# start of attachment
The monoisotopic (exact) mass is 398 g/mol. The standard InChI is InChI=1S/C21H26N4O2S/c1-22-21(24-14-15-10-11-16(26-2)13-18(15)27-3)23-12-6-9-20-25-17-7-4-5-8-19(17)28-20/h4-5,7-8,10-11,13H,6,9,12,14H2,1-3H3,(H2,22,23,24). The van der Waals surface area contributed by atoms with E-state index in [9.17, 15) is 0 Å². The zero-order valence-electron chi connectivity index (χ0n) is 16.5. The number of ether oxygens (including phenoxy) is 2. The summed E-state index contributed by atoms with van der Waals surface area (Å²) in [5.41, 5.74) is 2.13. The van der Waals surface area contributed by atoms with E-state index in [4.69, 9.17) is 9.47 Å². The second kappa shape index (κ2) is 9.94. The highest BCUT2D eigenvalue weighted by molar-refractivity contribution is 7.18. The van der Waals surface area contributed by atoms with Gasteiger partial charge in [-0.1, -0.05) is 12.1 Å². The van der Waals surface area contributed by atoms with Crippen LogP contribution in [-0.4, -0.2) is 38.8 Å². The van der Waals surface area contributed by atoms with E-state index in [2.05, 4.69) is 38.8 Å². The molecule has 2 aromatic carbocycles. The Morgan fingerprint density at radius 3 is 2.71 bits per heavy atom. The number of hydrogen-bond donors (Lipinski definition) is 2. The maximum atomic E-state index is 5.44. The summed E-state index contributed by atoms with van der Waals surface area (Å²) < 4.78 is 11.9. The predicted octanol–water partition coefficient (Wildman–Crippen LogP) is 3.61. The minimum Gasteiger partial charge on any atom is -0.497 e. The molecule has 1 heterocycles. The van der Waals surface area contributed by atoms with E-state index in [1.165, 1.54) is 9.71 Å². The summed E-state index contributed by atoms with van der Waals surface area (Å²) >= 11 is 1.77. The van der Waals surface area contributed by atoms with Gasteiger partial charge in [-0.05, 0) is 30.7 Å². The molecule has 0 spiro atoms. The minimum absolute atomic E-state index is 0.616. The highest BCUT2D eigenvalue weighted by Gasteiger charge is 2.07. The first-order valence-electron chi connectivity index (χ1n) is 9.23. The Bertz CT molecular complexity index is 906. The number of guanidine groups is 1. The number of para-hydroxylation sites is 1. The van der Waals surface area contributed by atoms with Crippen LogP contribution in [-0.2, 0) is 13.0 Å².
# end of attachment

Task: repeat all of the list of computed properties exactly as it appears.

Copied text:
The monoisotopic (exact) mass is 398 g/mol. The standard InChI is InChI=1S/C21H26N4O2S/c1-22-21(24-14-15-10-11-16(26-2)13-18(15)27-3)23-12-6-9-20-25-17-7-4-5-8-19(17)28-20/h4-5,7-8,10-11,13H,6,9,12,14H2,1-3H3,(H2,22,23,24). The van der Waals surface area contributed by atoms with E-state index in [9.17, 15) is 0 Å². The zero-order valence-electron chi connectivity index (χ0n) is 16.5. The number of ether oxygens (including phenoxy) is 2. The summed E-state index contributed by atoms with van der Waals surface area (Å²) in [5.41, 5.74) is 2.13. The van der Waals surface area contributed by atoms with E-state index in [4.69, 9.17) is 9.47 Å². The second kappa shape index (κ2) is 9.94. The highest BCUT2D eigenvalue weighted by molar-refractivity contribution is 7.18. The van der Waals surface area contributed by atoms with Gasteiger partial charge in [-0.1, -0.05) is 12.1 Å². The van der Waals surface area contributed by atoms with Crippen LogP contribution in [-0.4, -0.2) is 38.8 Å². The van der Waals surface area contributed by atoms with E-state index in [2.05, 4.69) is 38.8 Å². The molecule has 2 aromatic carbocycles. The Morgan fingerprint density at radius 3 is 2.71 bits per heavy atom. The number of hydrogen-bond donors (Lipinski definition) is 2. The maximum atomic E-state index is 5.44. The summed E-state index contributed by atoms with van der Waals surface area (Å²) < 4.78 is 11.9. The predicted octanol–water partition coefficient (Wildman–Crippen LogP) is 3.61. The minimum Gasteiger partial charge on any atom is -0.497 e. The molecule has 1 heterocycles. The van der Waals surface area contributed by atoms with E-state index in [1.165, 1.54) is 9.71 Å². The summed E-state index contributed by atoms with van der Waals surface area (Å²) >= 11 is 1.77. The van der Waals surface area contributed by atoms with Gasteiger partial charge in [-0.05, 0) is 30.7 Å². The molecule has 0 spiro atoms. The minimum absolute atomic E-state index is 0.616. The highest BCUT2D eigenvalue weighted by Gasteiger charge is 2.07. The first-order valence-electron chi connectivity index (χ1n) is 9.23. The Bertz CT molecular complexity index is 906. The number of guanidine groups is 1. The number of para-hydroxylation sites is 1. The van der Waals surface area contributed by atoms with Crippen LogP contribution in [-0.2, 0) is 13.0 Å².